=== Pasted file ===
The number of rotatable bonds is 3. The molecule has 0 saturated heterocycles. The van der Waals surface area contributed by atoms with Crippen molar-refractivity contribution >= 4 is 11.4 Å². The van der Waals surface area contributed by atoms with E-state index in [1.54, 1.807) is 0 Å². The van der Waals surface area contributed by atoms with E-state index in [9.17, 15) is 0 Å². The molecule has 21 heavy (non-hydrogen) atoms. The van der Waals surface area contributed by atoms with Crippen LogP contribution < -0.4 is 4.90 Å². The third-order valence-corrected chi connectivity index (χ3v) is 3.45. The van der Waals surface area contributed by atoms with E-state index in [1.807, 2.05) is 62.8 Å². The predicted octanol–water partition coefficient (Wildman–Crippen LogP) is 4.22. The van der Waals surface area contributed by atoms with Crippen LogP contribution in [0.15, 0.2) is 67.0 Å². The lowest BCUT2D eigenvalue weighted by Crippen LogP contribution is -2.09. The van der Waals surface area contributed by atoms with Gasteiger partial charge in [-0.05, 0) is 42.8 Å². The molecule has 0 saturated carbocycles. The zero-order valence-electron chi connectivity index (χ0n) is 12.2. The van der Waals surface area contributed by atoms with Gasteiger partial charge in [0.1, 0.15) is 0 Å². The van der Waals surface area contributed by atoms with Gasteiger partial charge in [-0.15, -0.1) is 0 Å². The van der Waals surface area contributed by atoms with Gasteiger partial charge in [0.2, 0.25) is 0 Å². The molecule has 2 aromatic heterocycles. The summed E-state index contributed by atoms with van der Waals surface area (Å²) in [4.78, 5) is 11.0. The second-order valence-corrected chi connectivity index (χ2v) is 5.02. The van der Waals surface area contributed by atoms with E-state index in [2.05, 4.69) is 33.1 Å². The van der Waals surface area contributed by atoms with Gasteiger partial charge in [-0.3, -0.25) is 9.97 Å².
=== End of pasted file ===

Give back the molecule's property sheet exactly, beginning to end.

The number of rotatable bonds is 3. The molecule has 0 saturated heterocycles. The van der Waals surface area contributed by atoms with Crippen molar-refractivity contribution >= 4 is 11.4 Å². The van der Waals surface area contributed by atoms with E-state index in [1.54, 1.807) is 0 Å². The van der Waals surface area contributed by atoms with E-state index in [9.17, 15) is 0 Å². The molecule has 21 heavy (non-hydrogen) atoms. The van der Waals surface area contributed by atoms with Crippen LogP contribution < -0.4 is 4.90 Å². The third-order valence-corrected chi connectivity index (χ3v) is 3.45. The van der Waals surface area contributed by atoms with E-state index in [1.807, 2.05) is 62.8 Å². The predicted octanol–water partition coefficient (Wildman–Crippen LogP) is 4.22. The van der Waals surface area contributed by atoms with Crippen LogP contribution in [0.15, 0.2) is 67.0 Å². The lowest BCUT2D eigenvalue weighted by Crippen LogP contribution is -2.09. The van der Waals surface area contributed by atoms with Gasteiger partial charge in [-0.05, 0) is 42.8 Å². The molecule has 0 saturated carbocycles. The zero-order valence-electron chi connectivity index (χ0n) is 12.2. The van der Waals surface area contributed by atoms with Gasteiger partial charge in [0.1, 0.15) is 0 Å². The van der Waals surface area contributed by atoms with Gasteiger partial charge in [-0.15, -0.1) is 0 Å². The van der Waals surface area contributed by atoms with Gasteiger partial charge in [0.2, 0.25) is 0 Å². The molecule has 2 aromatic heterocycles. The summed E-state index contributed by atoms with van der Waals surface area (Å²) in [4.78, 5) is 11.0. The second-order valence-corrected chi connectivity index (χ2v) is 5.02. The van der Waals surface area contributed by atoms with E-state index in [2.05, 4.69) is 33.1 Å². The van der Waals surface area contributed by atoms with Gasteiger partial charge in [-0.3, -0.25) is 9.97 Å².